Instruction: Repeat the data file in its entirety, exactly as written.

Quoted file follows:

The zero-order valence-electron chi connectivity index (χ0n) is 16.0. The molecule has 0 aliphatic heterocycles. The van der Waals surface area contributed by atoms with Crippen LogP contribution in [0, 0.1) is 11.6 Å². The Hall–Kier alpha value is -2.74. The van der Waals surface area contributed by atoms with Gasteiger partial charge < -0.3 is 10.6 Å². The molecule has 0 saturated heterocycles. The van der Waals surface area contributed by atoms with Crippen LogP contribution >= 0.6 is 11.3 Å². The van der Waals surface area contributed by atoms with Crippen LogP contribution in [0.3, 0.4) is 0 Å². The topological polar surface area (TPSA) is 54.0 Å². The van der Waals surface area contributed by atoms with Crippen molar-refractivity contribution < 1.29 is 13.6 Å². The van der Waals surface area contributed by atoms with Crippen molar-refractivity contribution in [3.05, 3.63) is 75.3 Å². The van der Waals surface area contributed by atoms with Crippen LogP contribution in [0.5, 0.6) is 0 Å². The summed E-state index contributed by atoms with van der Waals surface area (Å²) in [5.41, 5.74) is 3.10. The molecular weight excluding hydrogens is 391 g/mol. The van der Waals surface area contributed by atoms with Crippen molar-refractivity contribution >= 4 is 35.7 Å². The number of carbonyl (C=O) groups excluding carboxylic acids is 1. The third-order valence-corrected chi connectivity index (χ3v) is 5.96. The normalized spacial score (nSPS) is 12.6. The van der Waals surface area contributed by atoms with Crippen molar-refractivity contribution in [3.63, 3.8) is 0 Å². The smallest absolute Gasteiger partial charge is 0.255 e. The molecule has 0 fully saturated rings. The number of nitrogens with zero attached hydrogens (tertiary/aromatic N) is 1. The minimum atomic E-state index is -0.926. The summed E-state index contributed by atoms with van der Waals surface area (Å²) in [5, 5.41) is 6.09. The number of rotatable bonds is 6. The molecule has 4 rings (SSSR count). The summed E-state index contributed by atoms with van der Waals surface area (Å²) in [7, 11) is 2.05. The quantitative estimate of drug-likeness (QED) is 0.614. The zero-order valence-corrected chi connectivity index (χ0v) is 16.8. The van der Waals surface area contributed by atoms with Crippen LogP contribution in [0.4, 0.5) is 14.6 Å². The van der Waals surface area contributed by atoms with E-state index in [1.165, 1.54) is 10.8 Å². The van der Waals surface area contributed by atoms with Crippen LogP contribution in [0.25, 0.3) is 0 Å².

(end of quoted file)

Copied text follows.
The zero-order valence-electron chi connectivity index (χ0n) is 16.0. The molecule has 0 aliphatic heterocycles. The van der Waals surface area contributed by atoms with Crippen LogP contribution in [0, 0.1) is 11.6 Å². The Hall–Kier alpha value is -2.74. The van der Waals surface area contributed by atoms with Gasteiger partial charge < -0.3 is 10.6 Å². The molecule has 0 saturated heterocycles. The van der Waals surface area contributed by atoms with Crippen LogP contribution >= 0.6 is 11.3 Å². The van der Waals surface area contributed by atoms with Crippen LogP contribution in [0.3, 0.4) is 0 Å². The topological polar surface area (TPSA) is 54.0 Å². The van der Waals surface area contributed by atoms with Crippen molar-refractivity contribution < 1.29 is 13.6 Å². The van der Waals surface area contributed by atoms with Crippen molar-refractivity contribution in [3.05, 3.63) is 75.3 Å². The van der Waals surface area contributed by atoms with Crippen LogP contribution in [0.5, 0.6) is 0 Å². The summed E-state index contributed by atoms with van der Waals surface area (Å²) in [5.41, 5.74) is 3.10. The molecular weight excluding hydrogens is 391 g/mol. The van der Waals surface area contributed by atoms with Crippen molar-refractivity contribution >= 4 is 35.7 Å². The number of carbonyl (C=O) groups excluding carboxylic acids is 1. The third-order valence-corrected chi connectivity index (χ3v) is 5.96. The normalized spacial score (nSPS) is 12.6. The van der Waals surface area contributed by atoms with Crippen molar-refractivity contribution in [3.63, 3.8) is 0 Å². The smallest absolute Gasteiger partial charge is 0.255 e. The molecule has 0 fully saturated rings. The number of nitrogens with zero attached hydrogens (tertiary/aromatic N) is 1. The minimum atomic E-state index is -0.926. The summed E-state index contributed by atoms with van der Waals surface area (Å²) in [5, 5.41) is 6.09. The number of rotatable bonds is 6. The molecule has 4 rings (SSSR count). The summed E-state index contributed by atoms with van der Waals surface area (Å²) in [7, 11) is 2.05. The quantitative estimate of drug-likeness (QED) is 0.614. The zero-order valence-corrected chi connectivity index (χ0v) is 16.8. The van der Waals surface area contributed by atoms with Crippen LogP contribution in [0.4, 0.5) is 14.6 Å². The van der Waals surface area contributed by atoms with E-state index in [1.165, 1.54) is 10.8 Å². The van der Waals surface area contributed by atoms with Crippen LogP contribution in [0.25, 0.3) is 0 Å².